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Christian living

Preacheritis

By Jerry Moffitt

religion, articles, christianity

Perhaps I can write about this because no brother ever was dumb enough to glory in me. Preacheritis is a fatal disease some brethren get afflicted with when they disobey God and tend to glory in men. Their preacher, whom they idolize, is built up in their mind to a point where he can do no wrong. From that point on every other preacher is compared with him, but is always destined to fail. Some go so far as to dislike any preacher who follows their idol and they can only, over a long period of time, get to the point where they can accept a replacement. Too, if the preacher is disgruntled when he leaves a church, brethren so afflicted by this malady leave too, even if they can't follow their object of devotion, that is, the preacher they worship.

Preachers don't like this situation. When it seems brethren exalt them, a sound servant of Christ is so struck with terror he sincerely begins to hope he can creep into heaven on all fours and unnoticed. No one deserves glory but God Almighty. Herod gave not God glory and died and was eaten of worms (Acts 12:23). Undue praise heaped on any man or woman is dangerous. They may begin to think of themselves more highly than they ought to think (Rom. 12:3). Brethren and sisters in Christ ought to pray and then practice the virtue of encouraging a poor preacher rather than in praising him. There's a difference, but we probably need help from God to learn that difference and practice it to the glory of God Almighty.

Paul condemned the Corinthians for saying, "I am of Paul; and I of Apollos: and I of Cephas; and I of Christ" (I Cor. 1:12). Yet, we do the same thing, even though the Bible calls it carnal (I Cor. 3:1-3).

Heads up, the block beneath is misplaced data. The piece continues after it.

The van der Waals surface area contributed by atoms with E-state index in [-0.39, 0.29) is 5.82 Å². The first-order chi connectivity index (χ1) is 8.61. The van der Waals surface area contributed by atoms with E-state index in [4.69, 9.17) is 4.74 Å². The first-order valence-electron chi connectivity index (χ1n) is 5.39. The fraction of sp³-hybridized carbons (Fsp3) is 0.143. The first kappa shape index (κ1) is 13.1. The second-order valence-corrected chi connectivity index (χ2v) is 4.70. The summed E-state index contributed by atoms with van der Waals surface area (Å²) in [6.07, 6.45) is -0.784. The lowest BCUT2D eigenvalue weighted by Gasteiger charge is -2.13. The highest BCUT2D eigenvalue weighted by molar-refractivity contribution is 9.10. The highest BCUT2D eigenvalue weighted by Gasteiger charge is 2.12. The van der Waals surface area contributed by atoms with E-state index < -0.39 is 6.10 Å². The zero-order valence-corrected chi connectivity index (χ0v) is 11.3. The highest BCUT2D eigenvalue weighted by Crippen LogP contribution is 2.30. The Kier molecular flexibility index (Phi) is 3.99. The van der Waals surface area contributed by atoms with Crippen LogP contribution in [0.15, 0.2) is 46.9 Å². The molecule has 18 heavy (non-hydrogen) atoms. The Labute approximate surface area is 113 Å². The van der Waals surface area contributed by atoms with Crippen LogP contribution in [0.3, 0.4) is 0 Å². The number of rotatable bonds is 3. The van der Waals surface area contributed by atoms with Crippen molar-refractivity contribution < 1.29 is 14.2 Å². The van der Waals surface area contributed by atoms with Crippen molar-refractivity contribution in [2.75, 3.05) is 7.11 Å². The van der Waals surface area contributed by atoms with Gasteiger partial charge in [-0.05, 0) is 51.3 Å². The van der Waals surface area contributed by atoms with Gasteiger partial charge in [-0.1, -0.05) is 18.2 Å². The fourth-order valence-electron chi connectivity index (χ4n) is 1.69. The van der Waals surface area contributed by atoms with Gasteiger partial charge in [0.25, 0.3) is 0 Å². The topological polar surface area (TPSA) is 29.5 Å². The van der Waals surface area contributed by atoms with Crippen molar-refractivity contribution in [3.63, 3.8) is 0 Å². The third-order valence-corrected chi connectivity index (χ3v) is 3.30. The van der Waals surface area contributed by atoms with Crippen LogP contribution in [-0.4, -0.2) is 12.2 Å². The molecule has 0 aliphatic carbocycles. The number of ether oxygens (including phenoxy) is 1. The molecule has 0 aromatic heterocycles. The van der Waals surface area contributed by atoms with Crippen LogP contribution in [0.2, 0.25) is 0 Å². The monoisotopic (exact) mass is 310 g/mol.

I believe that true servants of Jesus cringe a little, wince, and even shrink when well-meaning, loving, kind, and generous brethren thank God for them and their work. God knows our faults, weaknesses, and deficiencies. Good Christians know that about the best they have ever done was arise to a point where they could be called "unprofitable servants" (Luke 17:10). They have only done what it was their duty to do. Paul said, "For who maketh thee to differ? And what has thou that thou didst not receive? But if thou didst receive it, why dost thou glory as if thou hadst not received it?" (I Cor. 4:7). Why would one want to think he lifted himself up by the bootstraps? In Christ there is no unaided effort! We have no righteousness of our own (Phil. 3:9). In all things, by prayer, the Lord is at hand (Phil. 4:5). So as in the book of Revelation, it is our sincere joy to cast our victory crowns before the throne of God and say, "Worthy art thou, our Lord and our God" (Rev. 4:10-11).

Now here is a scripture, rather, a flat, firm urgent command from God through the Holy Spirit. It is as much a command as "be baptized." It says, "Wherefore let no one glory in men" (I Cor. 3:21). Not to glory in men is a big difference in Christianity and the world. In him, let us rub that difference till it shines brightly.


Published August 1993